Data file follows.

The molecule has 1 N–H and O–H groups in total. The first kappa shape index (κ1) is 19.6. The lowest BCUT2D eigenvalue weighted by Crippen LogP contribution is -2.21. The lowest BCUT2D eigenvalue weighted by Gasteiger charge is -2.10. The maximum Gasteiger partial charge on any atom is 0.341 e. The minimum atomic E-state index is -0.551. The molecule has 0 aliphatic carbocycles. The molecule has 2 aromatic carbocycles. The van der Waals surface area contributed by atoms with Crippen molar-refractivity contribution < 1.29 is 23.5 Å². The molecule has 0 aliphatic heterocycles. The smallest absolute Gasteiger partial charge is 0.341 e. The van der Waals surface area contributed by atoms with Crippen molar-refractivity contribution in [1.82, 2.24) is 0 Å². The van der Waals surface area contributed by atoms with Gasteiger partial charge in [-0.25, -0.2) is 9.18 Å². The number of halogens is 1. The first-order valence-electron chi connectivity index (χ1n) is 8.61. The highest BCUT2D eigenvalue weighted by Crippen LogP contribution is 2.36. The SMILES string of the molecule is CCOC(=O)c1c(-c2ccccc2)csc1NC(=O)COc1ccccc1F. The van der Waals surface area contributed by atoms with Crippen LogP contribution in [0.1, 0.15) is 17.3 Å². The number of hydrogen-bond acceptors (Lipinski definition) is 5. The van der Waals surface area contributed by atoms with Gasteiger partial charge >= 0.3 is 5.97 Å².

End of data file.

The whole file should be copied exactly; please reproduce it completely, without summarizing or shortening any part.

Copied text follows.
The molecule has 1 N–H and O–H groups in total. The first kappa shape index (κ1) is 19.6. The lowest BCUT2D eigenvalue weighted by Crippen LogP contribution is -2.21. The lowest BCUT2D eigenvalue weighted by Gasteiger charge is -2.10. The maximum Gasteiger partial charge on any atom is 0.341 e. The minimum atomic E-state index is -0.551. The molecule has 0 aliphatic carbocycles. The molecule has 2 aromatic carbocycles. The van der Waals surface area contributed by atoms with Crippen molar-refractivity contribution < 1.29 is 23.5 Å². The molecule has 0 aliphatic heterocycles. The smallest absolute Gasteiger partial charge is 0.341 e. The van der Waals surface area contributed by atoms with Crippen molar-refractivity contribution in [1.82, 2.24) is 0 Å². The van der Waals surface area contributed by atoms with Gasteiger partial charge in [-0.25, -0.2) is 9.18 Å². The number of halogens is 1. The first-order valence-electron chi connectivity index (χ1n) is 8.61. The highest BCUT2D eigenvalue weighted by Crippen LogP contribution is 2.36. The SMILES string of the molecule is CCOC(=O)c1c(-c2ccccc2)csc1NC(=O)COc1ccccc1F. The van der Waals surface area contributed by atoms with Crippen LogP contribution in [0.1, 0.15) is 17.3 Å². The number of hydrogen-bond acceptors (Lipinski definition) is 5. The van der Waals surface area contributed by atoms with Gasteiger partial charge >= 0.3 is 5.97 Å².